I hired hourly employees, they work remotely and choose when to work by themselves.
The work includes working on a computer + making phone calls.
How do I check the actual number of hours they spent?
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This is always an X/Y problem. It is almost always an attempt to address systemic organizational failures by "holding employees accountable." Any process or technical control you can apply to tracking employees, rather than tracking productivity directly, is (at best) a proxy for failing to address the underlying issue: you are tracking a proxy metric for productivity, rather than tracking results directly.
Building process controls and tracking metrics around results can be hard. However, all jobs should have a value proposition that can be tracked in a quantitative way.
For example, your remote employees make phone calls. You don't say what the calls are for, so we'll assume some basic things:
A good results-based metric wouldn't look at call volume or call length, as they are (usually) proxy metrics for productivity anyway. Instead, you should establish a baseline, and then track the organizational benefit that good call-handling is supposes to produce.
For example, let's imagine that the calls are technical support calls. These calls don't actually generate revenue. Heck, the entire technical support department might be considered a cost center! However, good technical support prevents product returns or lost customers, so there is a clear organizational benefit to the activity.
Given the above, if customer retention or product returns remain the same or better, then your team is doing the job the organization needs them to do. If you lose customers due to poor technical support, or you have a spike in product returns that could have been resolved through technical support, then the team is not doing their jobs.
If you can't identify the organizational benefit, or are unable to track the benefit, then fix that instead. Tracking the wrong metric or incentivizing the wrong behavior is often worse than not tracking productivity at all. Instead, you will be training your team to look busy, or game the system, without any meaningful benefit to the organization.
You don't want to be the person who creates a culture of busywork and unproductive behavior at your company. That's the fastest track to the unemployment line that I know of, and treating your employees as presumptively lazy or incompetent is just greasing the skids. Don't be that person!
There is only one answer to this question, and I am sure you know it, you have to ask your employees to record the time they are spending and then monitor your records. There is no stealthy magic process that will inform you of what they are really doing.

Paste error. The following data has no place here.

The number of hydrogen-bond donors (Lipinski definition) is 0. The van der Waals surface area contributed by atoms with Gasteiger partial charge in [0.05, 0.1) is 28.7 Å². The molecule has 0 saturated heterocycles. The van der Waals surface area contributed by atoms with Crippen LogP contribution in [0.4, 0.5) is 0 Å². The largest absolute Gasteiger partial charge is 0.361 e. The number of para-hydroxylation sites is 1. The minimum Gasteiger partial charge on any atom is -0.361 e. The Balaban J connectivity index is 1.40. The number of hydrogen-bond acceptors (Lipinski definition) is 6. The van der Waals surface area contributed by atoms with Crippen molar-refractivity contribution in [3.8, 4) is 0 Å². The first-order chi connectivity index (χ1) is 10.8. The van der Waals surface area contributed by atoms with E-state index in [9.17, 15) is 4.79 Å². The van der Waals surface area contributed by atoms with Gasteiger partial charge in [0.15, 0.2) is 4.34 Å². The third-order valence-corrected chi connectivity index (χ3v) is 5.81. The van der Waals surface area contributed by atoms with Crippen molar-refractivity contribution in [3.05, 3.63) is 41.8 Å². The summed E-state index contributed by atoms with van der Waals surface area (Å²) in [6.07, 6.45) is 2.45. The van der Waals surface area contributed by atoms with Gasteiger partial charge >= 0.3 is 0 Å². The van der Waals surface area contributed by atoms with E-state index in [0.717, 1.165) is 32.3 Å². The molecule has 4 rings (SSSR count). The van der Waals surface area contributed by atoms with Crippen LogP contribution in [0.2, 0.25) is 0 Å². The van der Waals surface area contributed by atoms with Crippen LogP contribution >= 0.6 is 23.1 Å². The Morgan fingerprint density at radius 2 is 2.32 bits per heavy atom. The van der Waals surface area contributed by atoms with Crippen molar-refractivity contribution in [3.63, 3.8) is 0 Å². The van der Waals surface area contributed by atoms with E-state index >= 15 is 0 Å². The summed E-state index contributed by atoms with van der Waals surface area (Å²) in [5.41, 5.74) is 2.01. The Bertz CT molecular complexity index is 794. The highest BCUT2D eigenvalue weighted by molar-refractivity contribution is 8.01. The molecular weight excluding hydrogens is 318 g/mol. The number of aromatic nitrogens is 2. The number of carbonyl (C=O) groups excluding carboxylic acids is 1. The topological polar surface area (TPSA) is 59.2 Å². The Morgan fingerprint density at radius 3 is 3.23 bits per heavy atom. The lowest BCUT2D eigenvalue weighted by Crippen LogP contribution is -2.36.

These kinds of questions are usually asked because the employer believes the employees may be slacking and billing for time they did not spend. First consider if there is any real evidence of this or whether you are just being paranoid. If the work is getting done in roughly expected timescales then be happy and don't try to micro-manage every employee's working hour- it is a counter-productive exercise, you will not win.
If there is evidence that you are being ripped off then you are in a difficult position. Unless you deploy some computer-based controls for remote workers you have to just trust what they are saying, there is no other way to know. If you cannot do that, then you will need to bring the employees into a controlled environment- i.e. cease allowing remote working and force everyone into the office where slacking is easier to detect and deal with.
It's possible to setup a system such that your devs need to work on a server you own, and that logs their activity... but that's probably more trouble than it's worth, and it would likely hinder productivity more than help. Beyond that, it would probably take a lot of your time to take whatever data you've gathered and tie it back to what they said they were doing at any given time, double-checking their hours.
Ultimately though, if you're not going to track all of their activity, you'll need to take them at their word. I've had remote developers take advantage of the situation, and it sucks.
However, if that's the case, eventually one of two things will happen:
Generally, when I'm managing remote developers, if they get their stuff done on time and they stay on budget -- I actually don't care a whole lot if I know exactly how much time they're spending. What matters are results.